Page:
Thursday, October 22, 2009

Trade Regulation Tidbits

This posting was written by Jeffrey May and John W. Arden.

News, updates, and observations:

 President Barack Obama on October 17 commented on Congressional efforts to repeal the antitrust exemption for the health insurance industry. (See October 15, 2009 posting on Trade Regulation Talk.) In his weekly address, the President discussed the industry’s efforts to derail health care reform to protect its profits and bonuses. “[T]hey’re earning these profits and bonuses while enjoying a privileged exception from our antitrust laws, a matter that Congress is rightfully reviewing.” The White House did not go so far as to announce the President's support for legislative efforts to repeal the antitrust exemption. Appearing on ABC’s "This Week with George Stephanopoulos" on Sunday, October 18, David Axelrod, Senior Advisor to the President, was noncommittal on the legislation. “We’ll see what Congress does,” he said.

 A Minnesota-based packaged-ice company and three of its former executives have admitted to allocating customers, have agreed to plead guilty, and have agreed to pay a $9 million criminal fine, the Department of Justice has announced. The company and the individual defendants have agreed to cooperate with the Justice Department's ongoing antitrust investigation into the industry. The separate charges were filed in the federal district court in Cincinnati under seal in September. The seals were lifted on October 13. A news release on the plea agreement appears here on the U.S. Department of Justice Antitrust Division website.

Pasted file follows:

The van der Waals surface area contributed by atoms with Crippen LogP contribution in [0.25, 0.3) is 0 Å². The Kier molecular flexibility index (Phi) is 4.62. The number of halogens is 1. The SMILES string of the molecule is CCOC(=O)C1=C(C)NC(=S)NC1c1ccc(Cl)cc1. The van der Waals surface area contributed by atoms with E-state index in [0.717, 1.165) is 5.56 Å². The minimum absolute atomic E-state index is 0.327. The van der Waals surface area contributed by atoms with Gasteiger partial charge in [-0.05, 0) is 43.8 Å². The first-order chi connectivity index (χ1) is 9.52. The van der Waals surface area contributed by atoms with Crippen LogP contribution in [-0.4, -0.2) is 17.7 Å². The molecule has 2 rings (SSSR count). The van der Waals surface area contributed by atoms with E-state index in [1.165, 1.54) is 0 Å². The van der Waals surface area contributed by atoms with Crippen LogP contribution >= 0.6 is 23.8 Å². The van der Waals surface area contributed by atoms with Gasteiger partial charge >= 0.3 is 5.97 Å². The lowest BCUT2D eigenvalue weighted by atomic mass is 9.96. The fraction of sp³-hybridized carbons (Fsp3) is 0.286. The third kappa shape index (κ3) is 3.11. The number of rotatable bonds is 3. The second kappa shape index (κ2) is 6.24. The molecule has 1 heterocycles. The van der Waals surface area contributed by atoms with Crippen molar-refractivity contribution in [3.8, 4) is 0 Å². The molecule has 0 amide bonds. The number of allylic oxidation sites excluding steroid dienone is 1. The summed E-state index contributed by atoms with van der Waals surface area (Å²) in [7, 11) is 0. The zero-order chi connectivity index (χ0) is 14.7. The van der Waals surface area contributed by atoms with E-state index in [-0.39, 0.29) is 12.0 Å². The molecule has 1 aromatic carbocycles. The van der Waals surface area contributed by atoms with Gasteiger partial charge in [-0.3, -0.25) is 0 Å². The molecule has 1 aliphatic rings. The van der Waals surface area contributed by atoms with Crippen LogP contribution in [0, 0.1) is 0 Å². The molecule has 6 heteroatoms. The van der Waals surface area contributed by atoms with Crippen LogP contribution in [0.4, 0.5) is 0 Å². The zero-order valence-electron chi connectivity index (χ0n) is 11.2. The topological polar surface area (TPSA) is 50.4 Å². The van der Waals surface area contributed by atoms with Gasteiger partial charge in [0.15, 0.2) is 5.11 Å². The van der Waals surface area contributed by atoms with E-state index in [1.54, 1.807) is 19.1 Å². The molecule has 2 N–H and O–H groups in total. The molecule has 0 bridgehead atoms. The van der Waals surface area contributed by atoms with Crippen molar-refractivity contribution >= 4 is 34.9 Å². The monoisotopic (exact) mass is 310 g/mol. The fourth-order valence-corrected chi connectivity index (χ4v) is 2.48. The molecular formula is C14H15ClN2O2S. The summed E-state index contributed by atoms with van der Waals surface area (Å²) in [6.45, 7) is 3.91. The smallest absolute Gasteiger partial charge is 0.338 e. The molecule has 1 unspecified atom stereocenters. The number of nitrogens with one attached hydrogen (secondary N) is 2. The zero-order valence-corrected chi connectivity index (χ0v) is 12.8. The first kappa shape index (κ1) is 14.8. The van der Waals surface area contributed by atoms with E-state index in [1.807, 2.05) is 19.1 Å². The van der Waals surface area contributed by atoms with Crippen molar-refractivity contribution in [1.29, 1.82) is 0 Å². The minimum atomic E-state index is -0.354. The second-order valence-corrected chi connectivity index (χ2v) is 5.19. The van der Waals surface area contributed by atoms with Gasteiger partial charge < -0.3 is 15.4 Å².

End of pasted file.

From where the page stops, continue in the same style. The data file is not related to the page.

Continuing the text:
 On October 16, the Maine House Joint Standing Committee on the Judiciary voted to recommend repeal of a recently-enacted state privacy statute, in light of constitutional issues raised by a federal court challenge to the law. The controversial law—“An Act to Prevent Predatory Marketing Practices Against Minors” (Public Law 230)—prohibits the collection of health-related or other personal information for marketing purposes from a minor without parental consent and bars “predatory marketing” to minors.

On August 28, challengers filed an action for injunctive relief in the federal district court in Maine, claiming that the statute violates the First Amendment rights of adults, as well as minors and online operators; violates the Commerce Clause; and is preempted by the federal Children’s Online Privacy Protection Act. On September 2, Maine Attorney General Janet Mills announced that she would not enforce the law, due to her concerns about its constitutionality. (See September 3, 2009 posting on Trade Regulation Talk.) On September 8, U.S. District Court Judge John Woodcock instructed the plaintiffs and Maine officials to work out acceptable language for an order settling the lawsuit. The parties agreed to an order acknowledging the constitutional defects of the law, documenting the state’s promise to refrain from enforcing the law, citing the legislature’s promise to revise the law in the next session, and putting Maine plaintiff attorneys on note that suits brought under the law would have to overcome constitutional questions raised in the action. (See September 14 posting on Trade Regulation Talk.)

After its hearing last week, committee members and staff indicated that a new legislative proposal—curing defects in the current law—would be introduced when the legislature convenes its next session in January 2010. None of the judicial or legislative action thus far repeals the law or bars private actions enforcing the law.

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